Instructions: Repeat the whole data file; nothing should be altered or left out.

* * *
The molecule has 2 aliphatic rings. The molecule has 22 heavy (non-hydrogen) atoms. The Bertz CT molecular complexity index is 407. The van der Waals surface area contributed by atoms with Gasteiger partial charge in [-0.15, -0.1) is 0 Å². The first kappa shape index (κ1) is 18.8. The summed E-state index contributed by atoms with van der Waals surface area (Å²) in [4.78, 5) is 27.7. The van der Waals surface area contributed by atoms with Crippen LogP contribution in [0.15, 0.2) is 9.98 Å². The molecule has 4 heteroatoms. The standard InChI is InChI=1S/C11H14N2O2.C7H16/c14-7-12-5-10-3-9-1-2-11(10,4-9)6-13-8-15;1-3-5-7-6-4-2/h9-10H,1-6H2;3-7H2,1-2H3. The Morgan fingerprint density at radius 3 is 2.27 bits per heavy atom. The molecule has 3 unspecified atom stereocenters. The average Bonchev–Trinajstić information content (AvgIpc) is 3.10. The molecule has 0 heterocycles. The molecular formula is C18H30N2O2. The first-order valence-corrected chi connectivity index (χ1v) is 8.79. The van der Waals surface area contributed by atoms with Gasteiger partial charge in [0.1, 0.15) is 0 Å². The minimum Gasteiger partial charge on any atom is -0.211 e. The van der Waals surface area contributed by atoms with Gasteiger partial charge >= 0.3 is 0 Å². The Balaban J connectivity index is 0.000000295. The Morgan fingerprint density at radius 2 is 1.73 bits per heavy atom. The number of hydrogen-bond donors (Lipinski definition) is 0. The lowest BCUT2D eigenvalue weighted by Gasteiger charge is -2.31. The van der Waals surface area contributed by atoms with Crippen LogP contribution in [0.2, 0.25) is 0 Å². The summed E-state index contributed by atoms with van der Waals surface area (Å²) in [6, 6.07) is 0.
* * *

The molecule has 2 aliphatic rings. The molecule has 22 heavy (non-hydrogen) atoms. The Bertz CT molecular complexity index is 407. The van der Waals surface area contributed by atoms with Gasteiger partial charge in [-0.15, -0.1) is 0 Å². The first kappa shape index (κ1) is 18.8. The summed E-state index contributed by atoms with van der Waals surface area (Å²) in [4.78, 5) is 27.7. The van der Waals surface area contributed by atoms with Crippen LogP contribution in [0.15, 0.2) is 9.98 Å². The molecule has 4 heteroatoms. The standard InChI is InChI=1S/C11H14N2O2.C7H16/c14-7-12-5-10-3-9-1-2-11(10,4-9)6-13-8-15;1-3-5-7-6-4-2/h9-10H,1-6H2;3-7H2,1-2H3. The Morgan fingerprint density at radius 3 is 2.27 bits per heavy atom. The molecule has 3 unspecified atom stereocenters. The average Bonchev–Trinajstić information content (AvgIpc) is 3.10. The molecule has 0 heterocycles. The molecular formula is C18H30N2O2. The first-order valence-corrected chi connectivity index (χ1v) is 8.79. The van der Waals surface area contributed by atoms with Gasteiger partial charge in [0.1, 0.15) is 0 Å². The minimum Gasteiger partial charge on any atom is -0.211 e. The van der Waals surface area contributed by atoms with Gasteiger partial charge >= 0.3 is 0 Å². The Balaban J connectivity index is 0.000000295. The Morgan fingerprint density at radius 2 is 1.73 bits per heavy atom. The number of hydrogen-bond donors (Lipinski definition) is 0. The lowest BCUT2D eigenvalue weighted by Gasteiger charge is -2.31. The van der Waals surface area contributed by atoms with Crippen LogP contribution in [0.2, 0.25) is 0 Å². The summed E-state index contributed by atoms with van der Waals surface area (Å²) in [6, 6.07) is 0.